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JV Puleo

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Everything posted by JV Puleo

  1. It's nowhere near as bad as that insane Gemmer worm gear...I haven't a clue where you'd start to make one of those and I suspect, just as you have said, that it was designed to be made on a highly specialized machine. I am curious as to what the machine was and who built it. It's not impossible that there is another one around - perhaps not even being used or used for something else entirely. I once bid on a fantastic gear making machine with all of the tooling of about that vintage...I was the high bidder at $150 but the seller was approached by someone who actually knew what it was and what
  2. Harm, if you are making the boring bar, and it is large enough in diameter, the "factory" bar I have has blind holes for the boring bit. A light spring goes under the the bit to press it up against the micrometer face. This is clearly the way to go. I wasn't able to do that with the small bar I made and, while it worked, it was difficult to hold a tolerance smaller than about .002. That wasn't a problem in my case because I was making a bushing to fit the bored hole but in your case I think it might be critical to getting a really precise measurement. Also, I've no idea where you'd
  3. I finished the new retaining retaining ring for the pump packing and assembled the pump this morning. I then mounted it on an angle plate and filled it with water. This isn't a real test...but if a leak does show up it might as well be fixed now. To my surprise I did get a leak - a tiny one and not in any of the places you'd normally expect. It's weeping a tiny bit of water at the junction of the bronze piece and the main casting. This should be easy to fix as it just needs a better gasket. I'm going to let that stand for a few days. Terry offered to make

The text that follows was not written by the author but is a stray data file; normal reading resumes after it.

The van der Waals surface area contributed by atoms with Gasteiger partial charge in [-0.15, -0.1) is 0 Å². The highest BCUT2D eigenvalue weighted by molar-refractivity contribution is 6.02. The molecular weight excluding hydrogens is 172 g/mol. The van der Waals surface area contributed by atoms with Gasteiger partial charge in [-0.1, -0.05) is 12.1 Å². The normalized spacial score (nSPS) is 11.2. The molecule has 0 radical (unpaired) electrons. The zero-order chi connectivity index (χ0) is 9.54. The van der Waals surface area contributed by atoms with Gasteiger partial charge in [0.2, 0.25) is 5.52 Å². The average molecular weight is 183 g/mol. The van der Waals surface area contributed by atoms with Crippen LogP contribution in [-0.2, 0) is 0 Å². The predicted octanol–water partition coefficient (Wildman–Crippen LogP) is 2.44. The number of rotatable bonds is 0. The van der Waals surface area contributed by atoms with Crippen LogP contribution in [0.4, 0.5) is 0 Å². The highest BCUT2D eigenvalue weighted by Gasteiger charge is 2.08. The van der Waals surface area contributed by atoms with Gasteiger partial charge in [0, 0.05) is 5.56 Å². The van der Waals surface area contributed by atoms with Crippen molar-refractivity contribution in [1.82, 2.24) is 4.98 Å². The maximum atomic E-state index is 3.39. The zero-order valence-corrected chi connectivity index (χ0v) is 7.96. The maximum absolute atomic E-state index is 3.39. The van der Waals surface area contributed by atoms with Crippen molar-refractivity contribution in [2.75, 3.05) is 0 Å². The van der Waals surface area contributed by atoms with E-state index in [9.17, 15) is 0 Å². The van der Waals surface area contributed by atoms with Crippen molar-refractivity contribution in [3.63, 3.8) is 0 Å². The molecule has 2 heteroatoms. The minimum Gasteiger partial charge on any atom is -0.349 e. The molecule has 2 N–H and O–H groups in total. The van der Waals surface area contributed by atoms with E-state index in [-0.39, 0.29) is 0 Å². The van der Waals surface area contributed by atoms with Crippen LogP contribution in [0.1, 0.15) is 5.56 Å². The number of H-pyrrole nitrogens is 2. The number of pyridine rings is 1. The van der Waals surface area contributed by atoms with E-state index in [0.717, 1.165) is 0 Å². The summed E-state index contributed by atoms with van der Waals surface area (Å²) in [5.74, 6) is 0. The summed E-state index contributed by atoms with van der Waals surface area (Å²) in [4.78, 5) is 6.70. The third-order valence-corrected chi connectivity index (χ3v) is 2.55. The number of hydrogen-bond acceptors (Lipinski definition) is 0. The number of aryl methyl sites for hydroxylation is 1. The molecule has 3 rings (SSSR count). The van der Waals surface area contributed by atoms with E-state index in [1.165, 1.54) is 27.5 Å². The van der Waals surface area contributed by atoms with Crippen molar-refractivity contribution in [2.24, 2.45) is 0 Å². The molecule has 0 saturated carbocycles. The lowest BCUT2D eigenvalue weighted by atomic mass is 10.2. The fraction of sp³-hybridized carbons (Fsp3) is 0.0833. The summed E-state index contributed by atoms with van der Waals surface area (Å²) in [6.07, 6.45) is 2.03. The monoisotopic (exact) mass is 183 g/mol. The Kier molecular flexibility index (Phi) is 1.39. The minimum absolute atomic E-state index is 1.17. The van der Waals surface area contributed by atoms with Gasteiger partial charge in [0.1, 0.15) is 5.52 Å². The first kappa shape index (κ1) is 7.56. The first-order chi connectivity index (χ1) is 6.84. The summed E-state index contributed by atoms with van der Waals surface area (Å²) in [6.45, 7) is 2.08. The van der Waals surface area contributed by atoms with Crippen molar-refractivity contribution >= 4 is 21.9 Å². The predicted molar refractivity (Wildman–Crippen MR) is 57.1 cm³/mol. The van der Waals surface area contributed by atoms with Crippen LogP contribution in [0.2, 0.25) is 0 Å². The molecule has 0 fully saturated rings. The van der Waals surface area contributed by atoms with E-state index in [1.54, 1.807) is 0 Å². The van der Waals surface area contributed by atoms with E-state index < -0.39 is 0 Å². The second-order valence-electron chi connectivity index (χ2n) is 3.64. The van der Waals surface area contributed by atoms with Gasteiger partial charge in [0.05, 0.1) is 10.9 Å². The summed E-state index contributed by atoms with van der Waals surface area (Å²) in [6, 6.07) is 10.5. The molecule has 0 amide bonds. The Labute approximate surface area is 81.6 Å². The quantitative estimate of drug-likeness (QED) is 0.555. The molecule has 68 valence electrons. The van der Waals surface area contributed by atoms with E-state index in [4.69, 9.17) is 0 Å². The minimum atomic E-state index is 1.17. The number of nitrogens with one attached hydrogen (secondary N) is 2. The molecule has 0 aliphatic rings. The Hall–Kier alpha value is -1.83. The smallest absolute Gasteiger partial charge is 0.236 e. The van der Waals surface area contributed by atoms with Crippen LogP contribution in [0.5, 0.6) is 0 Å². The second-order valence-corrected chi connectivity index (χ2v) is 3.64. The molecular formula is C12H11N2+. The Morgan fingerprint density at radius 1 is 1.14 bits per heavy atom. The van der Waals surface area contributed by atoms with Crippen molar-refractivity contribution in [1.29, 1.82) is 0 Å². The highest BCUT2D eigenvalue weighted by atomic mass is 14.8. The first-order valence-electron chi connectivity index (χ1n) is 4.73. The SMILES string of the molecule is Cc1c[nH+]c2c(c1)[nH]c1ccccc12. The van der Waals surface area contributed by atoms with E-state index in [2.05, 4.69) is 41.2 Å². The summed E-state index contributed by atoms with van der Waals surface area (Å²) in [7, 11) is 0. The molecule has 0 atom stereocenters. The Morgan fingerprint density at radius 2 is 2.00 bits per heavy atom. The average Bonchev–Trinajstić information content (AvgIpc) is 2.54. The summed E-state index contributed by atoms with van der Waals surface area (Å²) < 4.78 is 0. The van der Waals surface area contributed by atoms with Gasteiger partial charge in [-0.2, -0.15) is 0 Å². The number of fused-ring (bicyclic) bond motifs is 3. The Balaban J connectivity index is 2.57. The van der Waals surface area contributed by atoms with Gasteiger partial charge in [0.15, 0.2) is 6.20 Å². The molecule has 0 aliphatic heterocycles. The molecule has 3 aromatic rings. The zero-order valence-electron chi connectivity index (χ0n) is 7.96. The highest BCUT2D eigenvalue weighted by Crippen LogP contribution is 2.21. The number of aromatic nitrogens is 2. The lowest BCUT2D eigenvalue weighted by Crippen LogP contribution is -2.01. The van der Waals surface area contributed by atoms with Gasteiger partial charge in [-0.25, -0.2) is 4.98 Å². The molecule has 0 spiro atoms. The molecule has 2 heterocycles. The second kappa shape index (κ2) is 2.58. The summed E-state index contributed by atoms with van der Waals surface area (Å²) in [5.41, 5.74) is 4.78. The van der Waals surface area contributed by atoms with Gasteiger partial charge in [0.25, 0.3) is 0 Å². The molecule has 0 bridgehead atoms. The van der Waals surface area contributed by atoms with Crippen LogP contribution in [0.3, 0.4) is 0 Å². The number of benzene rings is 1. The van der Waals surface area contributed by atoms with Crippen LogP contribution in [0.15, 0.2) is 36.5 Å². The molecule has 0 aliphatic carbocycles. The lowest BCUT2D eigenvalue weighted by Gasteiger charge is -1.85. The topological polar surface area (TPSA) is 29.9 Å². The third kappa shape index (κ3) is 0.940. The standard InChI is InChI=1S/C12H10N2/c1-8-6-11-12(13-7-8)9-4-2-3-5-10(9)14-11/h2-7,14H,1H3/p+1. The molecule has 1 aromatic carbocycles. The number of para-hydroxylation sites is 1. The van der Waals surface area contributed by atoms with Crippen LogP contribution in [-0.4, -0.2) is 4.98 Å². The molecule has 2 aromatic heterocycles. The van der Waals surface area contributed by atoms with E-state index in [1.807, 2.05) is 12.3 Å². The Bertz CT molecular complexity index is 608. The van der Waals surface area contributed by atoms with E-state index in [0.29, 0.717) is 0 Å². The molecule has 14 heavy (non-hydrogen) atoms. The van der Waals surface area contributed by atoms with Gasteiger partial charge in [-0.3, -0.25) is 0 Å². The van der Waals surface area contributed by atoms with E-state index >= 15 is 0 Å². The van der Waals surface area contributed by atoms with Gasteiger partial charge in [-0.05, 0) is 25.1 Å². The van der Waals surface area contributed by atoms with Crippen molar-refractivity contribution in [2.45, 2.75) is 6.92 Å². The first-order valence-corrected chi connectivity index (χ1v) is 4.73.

4. I'll photograph them tomorrow and post them so you don't have to sift through the entire thread. It's so long I'm not sure I could find it. I had to make one for the 3/4" boring bar I made to do the cam shaft and I also fitted a new micrometer head to the adjusting tool that actually goes with the 1-1/4" bar the line boring machine is designed to use... the new micrometer head reads in tenths of a thousandth. What is the diameter of your boring bar? jp
  5. My plan is to assemble the first Cadillac pump...then move on to the gear cutting. I'd like to get the parts of the Cadillac pump off the bench and put aside so this morning I shortened 4 of these stainless cheese head screws to hld down the cap I made Friday. Then started the assembly. Rather than a paper gasket - which would be a devil to cut neatly, I'm using a thin, flat 0-ring that is only about .120 thick with some RTV silicone "form a gasket". This part went smoothly...I also put in the Zerk fittings and the drain,
  6. Great photos Ed. This is just a guess but I think the vessel is the USS Mayflower, the Presidential yacht. The date is 1917. It seems to have something to do with the visit of these two French officers, I presume War Heroes because both have the Croix de Guerre and the one on the right also has been decorated with the Legion of Honor. Neither are senior officers and they could be aviators. In WWI the French aviation service did not have a specific uniform. Members wore the uniform of the branch of service they came from and these were frequently somewhat different. As
  7. "Greasy" was the euphemism used at the time. A cobbled street with a generous coating of horse buns and urine. They stank and attracted flies...which is one reason why anyone who could afford to got out of the city in the supper. Chains were originally introduced to deal with mud in the countryside and greasy streets in the city. Practically no one drove in snow.
  8. 47 RPM sounds about right. When I did this I was using a boring bar that was quite a bit smaller so this may not be pertinent but I drilled the hole for the bit off center by about .050. That allowed me to grind its point .050 thicker and still have it come out on the center line as well as giving me more thickness in the bar for the set screw that locks it in place. I also made the adjusting tool and if you go back through the Mitchell thread you should find it.
  9. At the urging of Frank, "F&J," I've decided to start a thread on my ongoing revival of a 1910 Mitchell. Here's where I started, about 4 years ago... I think this must have been someone's parts car/project. It wasn't complete and the odd bits missing make little sense unless it was more or less slapped together for a sale. The engine, which is correct, may not have started life in this chassis because both it, and the front cross member which is the other place the engine number is stamped, have clearly been out of the car and apart. Nevertheless, it was the biggest
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